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Serry’s remarks on conflict, concessions and compliance

Despite the destruction wrought by Israel in Gaza during “Operation Protective Edge”, Israel’s demands remain a high priority for the international community. Speaking to the UN Security Council, UN Middle East peace envoy Robert Serry hinted at the importance of the ceasefire addressing Israel’s perpetual security concerns – an indirect assertion managed by urging Palestinian resistance factions to comply with the unity government. Utilising the usual rhetoric of conflict and concern, Serry ensured that discussion of Palestinian needs remained marginalised in order to accentuate Israel’s demands.

The sequence of statements attempted to eliminate Hamas from the political scene by referring to the compromised unity government and the importance of recognising a single governing entity in Gaza – one that excludes the resistance movement from the scene. Serry’s comments summarise the essence of Egypt’s proposals, which aims to establish international interference in conjunction with increased subjugation of the Palestinian people.

“Right now, Gaza urgently needs houses, hospitals, and schools – not rockets, tunnels and conflict.” The blatant misrepresentation of reality is accentuated by the mention of “conflict” – a term that aids in displacing blame from Israel to Hamas. However, implicit in the statement is the humanitarian misrepresentation of Palestinians’ needs. Serry’s statement seeks to differentiate between needs that are universally recognised as basic human rights, while neglecting affirmation that rockets and tunnels provide the only means so far, through which resistance and liberation can be fought. The tactic is reminiscent of UN-affiliated organisations that perpetually undermine the political Palestinian struggle through the insular perspective of humanitarian concerns divested from colonial and imperialist aggression. At the moment, Gaza is in need of the infrastructure and basic services which Israel demolished to further its plans of colonisation.

Serry’s elimination of Hamas from the political discourse is taking on a sense of urgency that is reflected elsewhere. Parroting the Egyptian proposal has also obliterated Hamas’ role in Gaza; in spite of the movement’s intricate role in providing basic services for Palestinians in Gaza, in addition to its political responsibility. The marginalising of Hamas serves various colonial purposes. In the absence of a formidable political power in Gaza, international interference is facilitated through the deployment of PA security forces in Gaza. Prior to the ceasefire, US officials expressed the intention to facilitate PA dominance in the enclave – a move which would alter, but not necessarily eliminate, the dynamics of resistance in Gaza.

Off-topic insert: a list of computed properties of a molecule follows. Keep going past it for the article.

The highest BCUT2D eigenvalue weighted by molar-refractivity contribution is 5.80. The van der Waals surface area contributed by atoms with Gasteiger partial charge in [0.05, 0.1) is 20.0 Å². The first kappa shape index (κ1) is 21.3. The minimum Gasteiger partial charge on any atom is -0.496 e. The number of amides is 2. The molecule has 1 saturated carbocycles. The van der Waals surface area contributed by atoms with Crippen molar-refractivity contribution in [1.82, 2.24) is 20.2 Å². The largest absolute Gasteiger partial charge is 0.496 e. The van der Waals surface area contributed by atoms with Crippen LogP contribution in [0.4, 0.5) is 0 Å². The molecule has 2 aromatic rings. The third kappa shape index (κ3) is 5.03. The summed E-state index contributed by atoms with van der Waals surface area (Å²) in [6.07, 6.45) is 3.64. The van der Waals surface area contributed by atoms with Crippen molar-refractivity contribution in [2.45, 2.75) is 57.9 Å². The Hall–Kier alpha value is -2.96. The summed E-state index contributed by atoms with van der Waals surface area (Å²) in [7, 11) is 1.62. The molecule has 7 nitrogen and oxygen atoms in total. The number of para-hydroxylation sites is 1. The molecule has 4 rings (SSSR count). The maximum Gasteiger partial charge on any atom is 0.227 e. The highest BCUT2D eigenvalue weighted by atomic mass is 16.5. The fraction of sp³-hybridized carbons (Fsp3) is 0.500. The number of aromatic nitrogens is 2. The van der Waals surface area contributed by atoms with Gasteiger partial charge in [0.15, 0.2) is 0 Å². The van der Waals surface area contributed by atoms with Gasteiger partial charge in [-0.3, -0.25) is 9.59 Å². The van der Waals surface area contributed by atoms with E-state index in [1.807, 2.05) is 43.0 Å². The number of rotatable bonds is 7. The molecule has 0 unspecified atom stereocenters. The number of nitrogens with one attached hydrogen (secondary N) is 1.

If the Egyptian proposal is implemented, Palestinians in Gaza can expect reconstruction and the return of basic services over a period of time. However, the necessary gains will be wrought at a price which will be detrimental to the strategy of liberation. Protective Edge and Israel’s allies acting as negotiators have ascertained one basic premise – that of obliterating long-term planning through widespread destruction. It is also convenient that UN personnel have adhered to Israel’s colonial conquest plans while portraying the alleged solutions as imperative. As in other situations created by the settler-colonial state, Palestinians seem destined to remain tethered to temporary relief – a situation generated by Israel and upheld wholeheartedly by organisations whose competency is reflected in the dissecting of the humanitarian from the political.

 

The views expressed in this article belong to the author and do not necessarily reflect the editorial policy of Middle East Monitor.

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